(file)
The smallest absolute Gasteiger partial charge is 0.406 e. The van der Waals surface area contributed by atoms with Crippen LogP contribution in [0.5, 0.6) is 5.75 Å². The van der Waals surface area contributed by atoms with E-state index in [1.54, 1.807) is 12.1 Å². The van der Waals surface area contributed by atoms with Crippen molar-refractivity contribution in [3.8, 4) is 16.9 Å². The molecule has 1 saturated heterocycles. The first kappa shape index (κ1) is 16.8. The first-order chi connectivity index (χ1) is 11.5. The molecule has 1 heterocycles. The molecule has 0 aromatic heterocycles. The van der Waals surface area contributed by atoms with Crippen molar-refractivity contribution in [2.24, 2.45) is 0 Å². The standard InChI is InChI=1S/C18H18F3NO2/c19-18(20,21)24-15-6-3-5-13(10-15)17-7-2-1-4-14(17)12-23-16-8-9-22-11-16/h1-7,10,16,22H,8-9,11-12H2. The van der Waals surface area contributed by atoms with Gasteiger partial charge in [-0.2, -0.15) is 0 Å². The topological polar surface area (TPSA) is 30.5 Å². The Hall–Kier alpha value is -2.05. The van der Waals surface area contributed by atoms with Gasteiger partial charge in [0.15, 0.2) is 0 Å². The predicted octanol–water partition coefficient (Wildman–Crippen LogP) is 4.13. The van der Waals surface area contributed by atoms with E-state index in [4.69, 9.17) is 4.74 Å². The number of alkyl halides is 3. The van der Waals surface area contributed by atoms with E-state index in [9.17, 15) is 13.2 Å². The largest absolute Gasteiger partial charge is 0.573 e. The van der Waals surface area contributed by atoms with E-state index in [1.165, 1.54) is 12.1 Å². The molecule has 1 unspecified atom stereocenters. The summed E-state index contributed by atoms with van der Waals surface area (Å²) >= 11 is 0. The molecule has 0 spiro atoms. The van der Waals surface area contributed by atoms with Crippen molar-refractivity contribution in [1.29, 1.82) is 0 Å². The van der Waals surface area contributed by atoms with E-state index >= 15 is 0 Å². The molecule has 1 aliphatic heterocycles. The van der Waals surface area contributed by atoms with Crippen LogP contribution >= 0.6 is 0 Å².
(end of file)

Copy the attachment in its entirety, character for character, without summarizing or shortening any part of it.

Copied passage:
The smallest absolute Gasteiger partial charge is 0.406 e. The van der Waals surface area contributed by atoms with Crippen LogP contribution in [0.5, 0.6) is 5.75 Å². The van der Waals surface area contributed by atoms with E-state index in [1.54, 1.807) is 12.1 Å². The van der Waals surface area contributed by atoms with Crippen molar-refractivity contribution in [3.8, 4) is 16.9 Å². The molecule has 1 saturated heterocycles. The first kappa shape index (κ1) is 16.8. The first-order chi connectivity index (χ1) is 11.5. The molecule has 1 heterocycles. The molecule has 0 aromatic heterocycles. The van der Waals surface area contributed by atoms with Crippen molar-refractivity contribution in [2.24, 2.45) is 0 Å². The standard InChI is InChI=1S/C18H18F3NO2/c19-18(20,21)24-15-6-3-5-13(10-15)17-7-2-1-4-14(17)12-23-16-8-9-22-11-16/h1-7,10,16,22H,8-9,11-12H2. The van der Waals surface area contributed by atoms with Gasteiger partial charge in [-0.2, -0.15) is 0 Å². The topological polar surface area (TPSA) is 30.5 Å². The Hall–Kier alpha value is -2.05. The van der Waals surface area contributed by atoms with Gasteiger partial charge in [0.15, 0.2) is 0 Å². The predicted octanol–water partition coefficient (Wildman–Crippen LogP) is 4.13. The van der Waals surface area contributed by atoms with E-state index in [4.69, 9.17) is 4.74 Å². The number of alkyl halides is 3. The van der Waals surface area contributed by atoms with E-state index in [9.17, 15) is 13.2 Å². The largest absolute Gasteiger partial charge is 0.573 e. The van der Waals surface area contributed by atoms with E-state index in [1.165, 1.54) is 12.1 Å². The molecule has 1 unspecified atom stereocenters. The summed E-state index contributed by atoms with van der Waals surface area (Å²) >= 11 is 0. The molecule has 0 spiro atoms. The van der Waals surface area contributed by atoms with Crippen molar-refractivity contribution in [1.29, 1.82) is 0 Å². The van der Waals surface area contributed by atoms with E-state index >= 15 is 0 Å². The molecule has 1 aliphatic heterocycles. The van der Waals surface area contributed by atoms with Crippen LogP contribution >= 0.6 is 0 Å².